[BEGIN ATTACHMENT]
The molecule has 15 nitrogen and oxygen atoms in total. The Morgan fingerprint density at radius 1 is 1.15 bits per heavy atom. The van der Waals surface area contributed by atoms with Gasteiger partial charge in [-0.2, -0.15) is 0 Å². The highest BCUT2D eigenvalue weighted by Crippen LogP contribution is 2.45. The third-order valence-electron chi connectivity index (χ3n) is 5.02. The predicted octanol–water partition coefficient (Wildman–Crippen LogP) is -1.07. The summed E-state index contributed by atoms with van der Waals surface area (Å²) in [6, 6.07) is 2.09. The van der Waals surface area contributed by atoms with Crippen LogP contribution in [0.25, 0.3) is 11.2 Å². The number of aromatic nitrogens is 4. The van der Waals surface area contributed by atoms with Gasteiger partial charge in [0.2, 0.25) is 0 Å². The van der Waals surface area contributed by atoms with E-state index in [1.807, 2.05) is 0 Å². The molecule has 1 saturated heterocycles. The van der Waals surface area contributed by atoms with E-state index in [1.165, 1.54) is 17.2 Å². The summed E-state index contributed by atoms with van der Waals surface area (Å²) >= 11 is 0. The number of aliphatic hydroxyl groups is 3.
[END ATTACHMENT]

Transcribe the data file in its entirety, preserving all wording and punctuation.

The molecule has 15 nitrogen and oxygen atoms in total. The Morgan fingerprint density at radius 1 is 1.15 bits per heavy atom. The van der Waals surface area contributed by atoms with Gasteiger partial charge in [-0.2, -0.15) is 0 Å². The highest BCUT2D eigenvalue weighted by Crippen LogP contribution is 2.45. The third-order valence-electron chi connectivity index (χ3n) is 5.02. The predicted octanol–water partition coefficient (Wildman–Crippen LogP) is -1.07. The summed E-state index contributed by atoms with van der Waals surface area (Å²) in [6, 6.07) is 2.09. The van der Waals surface area contributed by atoms with Crippen LogP contribution in [0.25, 0.3) is 11.2 Å². The number of aromatic nitrogens is 4. The van der Waals surface area contributed by atoms with Gasteiger partial charge in [0.2, 0.25) is 0 Å². The van der Waals surface area contributed by atoms with E-state index in [1.807, 2.05) is 0 Å². The molecule has 1 saturated heterocycles. The van der Waals surface area contributed by atoms with E-state index in [1.165, 1.54) is 17.2 Å². The summed E-state index contributed by atoms with van der Waals surface area (Å²) >= 11 is 0. The number of aliphatic hydroxyl groups is 3.